It is fantastic to once again see Safer Internet Day taking place here in the UK – and around the world. It is a wonderful opportunity to highlight the work being undertaken by organisations across the spectrum to help keep people safe online. Safer Internet Day also provides us with a dedicated day to encourage conversations about our online lives, and share proactive tools and resources to help build our digital skills and literacy.
This is of great importance as we head into a new decade. In short, the internet continues to open up a world of information and opportunity. Research released today by the UK Safer Internet Centre showed that 34% of young people had been recently inspired to take action about a cause, with 43% saying that being online makes them feel their voices matter. It is also encouraging to see that the vast majority of parents (93%) are speaking with their families about staying safe online.
For internet companies, taking digital safety seriously is of huge importance. We understand that there are concerns around how some products and services are used, and are more determined than ever to help boost digital safety. Nobody wants the internet to be a place where anyone feels unsafe, or users are misled.
Internet companies actively work to ensure digital safety is a priority. By investing significant resources in both human content moderation and, partnering with third sector organisations and think tanks, developing machine-learning technology to detect and remove harmful material more quickly, they are committed to delivering safe and secure platforms for all.
The numbers involved show significant action is being taken. For example, Facebook has tripled the size of its safety and security team to 35,000 people, and across the board industry is investing significant resources in human content moderation. Improvements in technology have also played a key role: in Q2 and Q3 2019, over 98% of terrorist material removed by Facebook was identified before users reported it; and in Q1 and Q2 2019 over half of tweets that Twitter took action on for abuse were proactively identified using technology – compared to 1 in 5 tweets in 2018.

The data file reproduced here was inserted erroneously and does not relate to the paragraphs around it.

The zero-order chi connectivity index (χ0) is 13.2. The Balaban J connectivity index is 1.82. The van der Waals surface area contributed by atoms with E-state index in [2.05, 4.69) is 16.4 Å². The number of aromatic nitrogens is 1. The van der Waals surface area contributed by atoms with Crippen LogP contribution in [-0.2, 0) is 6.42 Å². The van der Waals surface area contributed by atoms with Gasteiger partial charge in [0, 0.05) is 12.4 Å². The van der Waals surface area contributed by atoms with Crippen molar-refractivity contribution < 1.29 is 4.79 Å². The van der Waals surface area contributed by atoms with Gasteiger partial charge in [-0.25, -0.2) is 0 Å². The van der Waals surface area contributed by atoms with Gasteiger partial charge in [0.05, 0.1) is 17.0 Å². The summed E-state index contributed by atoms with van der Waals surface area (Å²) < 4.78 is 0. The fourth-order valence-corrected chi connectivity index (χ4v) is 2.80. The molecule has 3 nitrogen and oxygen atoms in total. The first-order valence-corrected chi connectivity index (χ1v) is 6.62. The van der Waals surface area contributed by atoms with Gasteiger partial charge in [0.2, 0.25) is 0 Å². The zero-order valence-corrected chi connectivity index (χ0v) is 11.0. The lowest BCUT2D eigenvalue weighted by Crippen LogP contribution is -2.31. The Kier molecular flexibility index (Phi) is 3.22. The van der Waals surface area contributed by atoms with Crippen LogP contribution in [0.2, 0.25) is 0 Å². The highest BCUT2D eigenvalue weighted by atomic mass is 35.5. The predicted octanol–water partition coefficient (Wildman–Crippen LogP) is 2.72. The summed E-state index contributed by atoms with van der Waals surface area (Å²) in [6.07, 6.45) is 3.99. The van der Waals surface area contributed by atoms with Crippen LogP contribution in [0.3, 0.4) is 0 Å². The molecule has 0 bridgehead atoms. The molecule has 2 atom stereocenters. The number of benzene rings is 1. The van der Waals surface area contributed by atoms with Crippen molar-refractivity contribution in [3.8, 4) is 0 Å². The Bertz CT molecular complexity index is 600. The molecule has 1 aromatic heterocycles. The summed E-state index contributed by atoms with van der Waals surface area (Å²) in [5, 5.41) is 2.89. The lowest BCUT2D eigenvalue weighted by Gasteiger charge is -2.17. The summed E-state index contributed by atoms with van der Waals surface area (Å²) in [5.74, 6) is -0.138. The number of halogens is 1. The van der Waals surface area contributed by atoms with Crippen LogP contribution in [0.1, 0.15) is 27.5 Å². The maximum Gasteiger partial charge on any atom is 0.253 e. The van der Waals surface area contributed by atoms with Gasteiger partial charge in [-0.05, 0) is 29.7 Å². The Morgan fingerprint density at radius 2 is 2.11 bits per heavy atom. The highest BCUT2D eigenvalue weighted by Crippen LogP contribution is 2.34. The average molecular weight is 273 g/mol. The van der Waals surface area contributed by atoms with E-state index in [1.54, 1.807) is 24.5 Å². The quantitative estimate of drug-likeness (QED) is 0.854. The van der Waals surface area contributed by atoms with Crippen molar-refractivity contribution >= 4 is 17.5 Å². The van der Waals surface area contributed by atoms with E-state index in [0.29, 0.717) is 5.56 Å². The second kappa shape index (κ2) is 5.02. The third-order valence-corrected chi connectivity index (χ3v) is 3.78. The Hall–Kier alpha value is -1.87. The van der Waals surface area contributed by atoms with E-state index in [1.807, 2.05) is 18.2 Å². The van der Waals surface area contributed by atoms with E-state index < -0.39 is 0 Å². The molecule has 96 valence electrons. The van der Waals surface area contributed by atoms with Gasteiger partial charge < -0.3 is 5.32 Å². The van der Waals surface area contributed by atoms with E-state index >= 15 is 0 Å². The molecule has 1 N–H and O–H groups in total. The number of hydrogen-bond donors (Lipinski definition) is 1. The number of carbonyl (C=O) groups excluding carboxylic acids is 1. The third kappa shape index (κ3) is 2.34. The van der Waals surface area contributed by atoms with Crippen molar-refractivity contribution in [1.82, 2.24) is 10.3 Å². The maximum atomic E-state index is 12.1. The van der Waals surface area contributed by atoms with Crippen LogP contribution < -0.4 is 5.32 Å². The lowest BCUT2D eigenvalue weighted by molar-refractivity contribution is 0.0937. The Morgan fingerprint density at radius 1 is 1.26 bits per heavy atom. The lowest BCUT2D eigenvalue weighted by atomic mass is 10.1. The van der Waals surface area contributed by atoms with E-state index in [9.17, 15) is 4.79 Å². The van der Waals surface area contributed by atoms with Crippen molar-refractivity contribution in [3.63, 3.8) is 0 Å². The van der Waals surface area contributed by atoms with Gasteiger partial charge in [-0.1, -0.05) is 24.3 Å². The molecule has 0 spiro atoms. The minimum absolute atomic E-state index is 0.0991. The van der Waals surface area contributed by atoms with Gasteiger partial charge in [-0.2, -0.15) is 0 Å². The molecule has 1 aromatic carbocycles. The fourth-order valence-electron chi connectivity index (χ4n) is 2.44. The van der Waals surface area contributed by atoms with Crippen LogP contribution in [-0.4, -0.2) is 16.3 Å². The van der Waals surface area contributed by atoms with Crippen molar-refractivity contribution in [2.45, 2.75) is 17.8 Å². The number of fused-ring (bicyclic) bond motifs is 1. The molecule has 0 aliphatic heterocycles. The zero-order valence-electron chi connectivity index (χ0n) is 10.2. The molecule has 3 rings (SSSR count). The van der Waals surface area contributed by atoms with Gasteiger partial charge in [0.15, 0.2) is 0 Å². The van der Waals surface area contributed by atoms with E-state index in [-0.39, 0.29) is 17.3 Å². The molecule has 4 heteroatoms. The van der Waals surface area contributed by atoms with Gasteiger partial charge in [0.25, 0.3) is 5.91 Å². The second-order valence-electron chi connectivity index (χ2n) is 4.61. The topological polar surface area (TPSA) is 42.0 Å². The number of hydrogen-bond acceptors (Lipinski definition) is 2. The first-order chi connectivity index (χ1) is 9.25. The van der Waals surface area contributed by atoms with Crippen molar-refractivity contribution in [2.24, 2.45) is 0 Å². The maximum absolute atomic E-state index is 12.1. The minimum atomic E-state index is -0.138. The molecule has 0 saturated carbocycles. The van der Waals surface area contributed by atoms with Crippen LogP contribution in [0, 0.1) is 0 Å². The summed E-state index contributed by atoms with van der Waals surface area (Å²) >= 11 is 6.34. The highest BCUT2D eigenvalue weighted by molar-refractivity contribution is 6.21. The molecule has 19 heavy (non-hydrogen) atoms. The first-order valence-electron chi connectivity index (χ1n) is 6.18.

There is also an important role for education in improving digital safety. Initiatives such as Google’s Be Internet Legends or Twitter’s partnership with UNESCO on media literacy help guide behaviour and better enable people to safely engage online. These programmes have a wide reach, for example since March 2018 Be Internet Legends has trained over 1.3 million young people in the UK through assemblies or teachers.
Positive working partnerships have also been formed with a number of third party organisations across the globe, including the Internet Watch Foundation and the Global Internet Forum to Counter Terrorism, and are helping ensure that there is a joined up approach to digital safety.
But it is also important to understand the scale of online content. Every day, around 570,000 hours of video are uploaded to YouTube, 350 million photos are uploaded to Facebook, 500 million new Tweets are added, and 2 billion WhatsApp messages are sent.
Through initiatives like Safer Internet Day, we can work together – as an industry and with government, third parties, and wider society – to inspire a national conversation about using technology responsibly, respectfully, and safely.
We are delighted to support Safer Internet Day, and look forward to working throughout 2020 and beyond to build a safer internet for all.